Saturday, February 20, 2010

Gun Belt

I don't think I've ever seen George Montgomery in anything besides ASJ (Curt Clitterhouse in Jailbreak at Junction City) so it was enjoyable to watch him as Billy Ringo in Gun Belt. He played a reformed outlaw, engaged to be married; his fiance, Helen Westcott, played by Arlene Reach, was a strong character who made the role more interesting than the usual love interest depicted in many Westerns. Montgomery looked younger and leaner but was recognizable because his voice and facial expressions were the same.

The story starts off with Billy's outlaw brother, Matt Ringo, escaping from an unnamed Territorial Prison. He and his three sidekicks find Billy on a ranch, along with Matt's son. Matt was sprung from prison so he could talk his brother into doing another job for a businessman in Tucson. Billy declines but ends up helping anyway after he is framed for a bank robbery and murder. There is lots of action and adventure, although the ending was predictable and sappy.

The characters in this 90-minute, 1953 color film are a mix of historical persons and fictional ones; for example, Billy Ringo and Ike Clinton appear to be stand-ins for Johnny Ringo and Ike Clanton. But, Virgil and Wyatt Earp make appearances as well. In fact, it was very interesting to compare Gun Belt's Wyatt Earp with the one in Which Way to the O.K. Corral?

A few side notes: Matt Ringo makes a comment about being naked when he was in prison and unable to wear a gun, similar to Kid's comment in the Pilot. There's a scene where Billy and Ike shake hands to seal a deal, presaging Clitterhouse's deal with Heyes. This deal worked out about just as well as that one. Boyd "Red" Morgan, who played Augie Helms in The Fifth Victim, is a gang member in Gun Belt, though I couldn't identify him on screen.

There's also a reference to Robin Hood and thieves, which harks back to the opening credits of ASJ. And when one character shoots another and then puts the whiskey glass he'd been drinking from down on a desk, I immediately thought of fingerprints, as described by Heyes in Something to Get Hung About. Gun Belt has lots of ASJ references for those who look for them!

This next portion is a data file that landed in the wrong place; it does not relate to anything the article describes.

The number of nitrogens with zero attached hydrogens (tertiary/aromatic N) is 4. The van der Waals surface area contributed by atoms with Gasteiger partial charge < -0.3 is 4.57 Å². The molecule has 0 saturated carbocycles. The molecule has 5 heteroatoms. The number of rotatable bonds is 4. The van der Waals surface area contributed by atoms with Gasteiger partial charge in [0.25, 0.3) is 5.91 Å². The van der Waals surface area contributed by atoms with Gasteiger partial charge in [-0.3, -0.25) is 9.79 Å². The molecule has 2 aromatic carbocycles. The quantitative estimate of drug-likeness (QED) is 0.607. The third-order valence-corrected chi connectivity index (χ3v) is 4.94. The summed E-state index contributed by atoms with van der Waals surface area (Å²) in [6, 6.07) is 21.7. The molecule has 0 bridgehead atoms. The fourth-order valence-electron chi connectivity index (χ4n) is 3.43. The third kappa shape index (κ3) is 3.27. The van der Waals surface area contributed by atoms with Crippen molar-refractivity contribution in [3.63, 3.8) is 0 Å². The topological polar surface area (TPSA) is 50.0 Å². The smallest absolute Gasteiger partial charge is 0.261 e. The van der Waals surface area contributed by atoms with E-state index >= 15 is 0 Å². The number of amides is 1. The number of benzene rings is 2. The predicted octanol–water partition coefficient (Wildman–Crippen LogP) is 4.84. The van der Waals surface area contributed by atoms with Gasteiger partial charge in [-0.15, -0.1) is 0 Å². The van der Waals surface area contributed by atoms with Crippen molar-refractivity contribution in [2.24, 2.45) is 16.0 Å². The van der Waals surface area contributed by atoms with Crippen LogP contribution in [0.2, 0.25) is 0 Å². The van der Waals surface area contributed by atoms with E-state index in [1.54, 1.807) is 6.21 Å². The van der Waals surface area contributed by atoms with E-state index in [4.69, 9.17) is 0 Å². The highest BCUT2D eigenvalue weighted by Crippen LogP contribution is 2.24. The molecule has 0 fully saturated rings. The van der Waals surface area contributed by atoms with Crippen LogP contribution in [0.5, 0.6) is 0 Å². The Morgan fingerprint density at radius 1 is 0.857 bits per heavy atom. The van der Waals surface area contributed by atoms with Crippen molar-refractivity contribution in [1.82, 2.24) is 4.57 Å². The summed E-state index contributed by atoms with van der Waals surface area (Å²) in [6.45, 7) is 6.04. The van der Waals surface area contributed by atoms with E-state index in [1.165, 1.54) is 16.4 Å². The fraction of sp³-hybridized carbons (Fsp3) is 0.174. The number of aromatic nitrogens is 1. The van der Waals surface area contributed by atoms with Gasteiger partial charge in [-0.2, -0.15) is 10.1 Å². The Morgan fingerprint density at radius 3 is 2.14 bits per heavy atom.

Tuesday, February 16, 2010

The Fastest Gun Alive

"No matter how fast you are, there's always someone faster." Words for Kid Curry to live--or die--by! This 1956 black-and-white film, with music by Andre Previn, is about a gunfighter, played by Broderick Crawford (Chester E. Powers in The Man Who Broke the Bank at Red Gap), his two followers, one of whom is Noah Beery (the Sheriff in Something to Get Hung About), and a mild-mannered but obviously conflicted owner of a mercantile, played by Glenn Ford.

The Fastest Gun Alive starts out with a quintessential Old West gunfight. Crawford tracks down men with reputations as fast draws and calls them out to see who is faster. He looks the same, perhaps a little thinner, and is definitely a lot meaner. Even his two followers think he's a bit crazy. When they rob a bank, one of the gang members reminds the other not to take the pennies like he did the last time, presumably because they are too heavy to carry. Wonder if the Devil's Hole Gang ever thought about that!

The movie then shifts and we see Glenn Ford out in the desert, shooting his gun. He rides a wagon home to his wife, who suspects something is wrong but is unable to get him to confide in her. It's clear he has a secret but the audience doesn't find out until much later what it is. The scenes depicting the torment of Ford's character are very well acted. He is pushed to the breaking point, breaks, and then The Fastest Gun Alive spends the rest of its time dealing with the consequences.

Early on in The Fastest Gun Alive is a scene straight out of a Gene Kelly musical: There's a barn dance, and a character named Eric is cajoled into doing a jig--yep, that's the word that was used! Not only does he jig, he tap dances, does acrobatics, and uses two shovels to perform very creative, fancy moves. Eric was played by Russ Tamblyn, who played Riff in the film version of West Side Story, which explains a lot.

Tamblyn is also connected to ASJ in that he appeared with Ben and Roger at the 2006 Western Film Fair in Charlotte, NC! Having now seen barn dances in several Westerns, I wondered if they really were as popular and common as the movies make them out to be, so I did a little research and learned that barn dances were "the poor man's ball."

I liked The Fastest Gun Alive a lot. It was suspenseful in the traditional sense and also psychologically thrilling. It gave me a vision of what life might be like for Kid Curry if he were to marry and try to settle down. From the way things went in this movie, it would probably be very difficult for him to have a normal life after getting the amnesty.